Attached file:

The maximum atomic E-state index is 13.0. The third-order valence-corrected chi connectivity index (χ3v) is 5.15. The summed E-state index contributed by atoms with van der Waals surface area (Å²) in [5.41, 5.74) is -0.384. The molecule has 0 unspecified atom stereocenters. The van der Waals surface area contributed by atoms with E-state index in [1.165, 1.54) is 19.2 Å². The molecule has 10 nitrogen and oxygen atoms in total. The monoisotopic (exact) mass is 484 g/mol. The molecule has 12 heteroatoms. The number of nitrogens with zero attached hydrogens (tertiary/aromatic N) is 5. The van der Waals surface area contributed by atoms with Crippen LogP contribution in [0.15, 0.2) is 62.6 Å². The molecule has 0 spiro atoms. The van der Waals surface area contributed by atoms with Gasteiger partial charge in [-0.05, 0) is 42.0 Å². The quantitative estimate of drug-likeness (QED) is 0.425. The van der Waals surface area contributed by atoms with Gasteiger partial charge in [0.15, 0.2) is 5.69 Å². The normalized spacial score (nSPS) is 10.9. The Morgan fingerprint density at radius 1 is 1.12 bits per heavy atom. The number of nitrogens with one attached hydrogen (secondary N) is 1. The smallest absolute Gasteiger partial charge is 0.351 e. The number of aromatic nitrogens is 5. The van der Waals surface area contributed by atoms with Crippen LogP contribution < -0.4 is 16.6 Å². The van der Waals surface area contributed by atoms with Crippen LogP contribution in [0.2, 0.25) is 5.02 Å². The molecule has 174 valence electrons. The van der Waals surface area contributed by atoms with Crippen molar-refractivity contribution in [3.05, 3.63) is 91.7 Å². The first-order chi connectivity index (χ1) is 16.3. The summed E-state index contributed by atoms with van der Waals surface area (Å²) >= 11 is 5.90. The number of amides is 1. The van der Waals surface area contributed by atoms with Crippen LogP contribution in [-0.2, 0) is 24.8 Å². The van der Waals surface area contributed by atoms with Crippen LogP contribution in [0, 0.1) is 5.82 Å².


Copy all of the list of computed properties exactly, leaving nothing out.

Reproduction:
The maximum atomic E-state index is 13.0. The third-order valence-corrected chi connectivity index (χ3v) is 5.15. The summed E-state index contributed by atoms with van der Waals surface area (Å²) in [5.41, 5.74) is -0.384. The molecule has 0 unspecified atom stereocenters. The van der Waals surface area contributed by atoms with E-state index in [1.165, 1.54) is 19.2 Å². The molecule has 10 nitrogen and oxygen atoms in total. The monoisotopic (exact) mass is 484 g/mol. The molecule has 12 heteroatoms. The number of nitrogens with zero attached hydrogens (tertiary/aromatic N) is 5. The van der Waals surface area contributed by atoms with Crippen LogP contribution in [0.15, 0.2) is 62.6 Å². The molecule has 0 spiro atoms. The van der Waals surface area contributed by atoms with Gasteiger partial charge in [-0.05, 0) is 42.0 Å². The quantitative estimate of drug-likeness (QED) is 0.425. The van der Waals surface area contributed by atoms with Gasteiger partial charge in [0.15, 0.2) is 5.69 Å². The normalized spacial score (nSPS) is 10.9. The Morgan fingerprint density at radius 1 is 1.12 bits per heavy atom. The number of nitrogens with one attached hydrogen (secondary N) is 1. The smallest absolute Gasteiger partial charge is 0.351 e. The number of aromatic nitrogens is 5. The van der Waals surface area contributed by atoms with Crippen LogP contribution < -0.4 is 16.6 Å². The van der Waals surface area contributed by atoms with Crippen LogP contribution in [0.2, 0.25) is 5.02 Å². The molecule has 174 valence electrons. The van der Waals surface area contributed by atoms with Crippen molar-refractivity contribution in [3.05, 3.63) is 91.7 Å². The first-order chi connectivity index (χ1) is 16.3. The summed E-state index contributed by atoms with van der Waals surface area (Å²) >= 11 is 5.90. The number of amides is 1. The van der Waals surface area contributed by atoms with Crippen LogP contribution in [-0.2, 0) is 24.8 Å². The van der Waals surface area contributed by atoms with Crippen LogP contribution in [0, 0.1) is 5.82 Å².